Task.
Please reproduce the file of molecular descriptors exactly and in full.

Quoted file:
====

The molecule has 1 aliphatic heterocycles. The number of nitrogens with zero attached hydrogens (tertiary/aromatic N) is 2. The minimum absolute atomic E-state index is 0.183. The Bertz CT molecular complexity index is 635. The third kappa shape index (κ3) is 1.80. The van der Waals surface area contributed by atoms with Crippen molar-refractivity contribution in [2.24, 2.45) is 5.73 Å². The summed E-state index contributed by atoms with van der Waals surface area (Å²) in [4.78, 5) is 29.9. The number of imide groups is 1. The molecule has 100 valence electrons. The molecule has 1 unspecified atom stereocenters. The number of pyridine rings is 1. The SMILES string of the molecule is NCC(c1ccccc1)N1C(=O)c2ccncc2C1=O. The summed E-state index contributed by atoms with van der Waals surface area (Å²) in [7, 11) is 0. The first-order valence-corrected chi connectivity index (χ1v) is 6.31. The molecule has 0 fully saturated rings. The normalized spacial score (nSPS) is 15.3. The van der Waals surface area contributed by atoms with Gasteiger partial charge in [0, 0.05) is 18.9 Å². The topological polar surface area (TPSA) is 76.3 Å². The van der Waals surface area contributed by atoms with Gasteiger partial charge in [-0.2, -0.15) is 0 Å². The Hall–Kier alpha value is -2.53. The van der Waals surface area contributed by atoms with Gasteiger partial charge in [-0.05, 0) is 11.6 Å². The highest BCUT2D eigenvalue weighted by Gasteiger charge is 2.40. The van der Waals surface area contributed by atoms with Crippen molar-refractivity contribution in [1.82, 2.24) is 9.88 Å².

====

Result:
The molecule has 1 aliphatic heterocycles. The number of nitrogens with zero attached hydrogens (tertiary/aromatic N) is 2. The minimum absolute atomic E-state index is 0.183. The Bertz CT molecular complexity index is 635. The third kappa shape index (κ3) is 1.80. The van der Waals surface area contributed by atoms with Crippen molar-refractivity contribution in [2.24, 2.45) is 5.73 Å². The summed E-state index contributed by atoms with van der Waals surface area (Å²) in [4.78, 5) is 29.9. The number of imide groups is 1. The molecule has 100 valence electrons. The molecule has 1 unspecified atom stereocenters. The number of pyridine rings is 1. The SMILES string of the molecule is NCC(c1ccccc1)N1C(=O)c2ccncc2C1=O. The summed E-state index contributed by atoms with van der Waals surface area (Å²) in [7, 11) is 0. The first-order valence-corrected chi connectivity index (χ1v) is 6.31. The molecule has 0 fully saturated rings. The normalized spacial score (nSPS) is 15.3. The van der Waals surface area contributed by atoms with Gasteiger partial charge in [0, 0.05) is 18.9 Å². The topological polar surface area (TPSA) is 76.3 Å². The van der Waals surface area contributed by atoms with Gasteiger partial charge in [-0.2, -0.15) is 0 Å². The Hall–Kier alpha value is -2.53. The van der Waals surface area contributed by atoms with Gasteiger partial charge in [-0.05, 0) is 11.6 Å². The highest BCUT2D eigenvalue weighted by Gasteiger charge is 2.40. The van der Waals surface area contributed by atoms with Crippen molar-refractivity contribution in [1.82, 2.24) is 9.88 Å².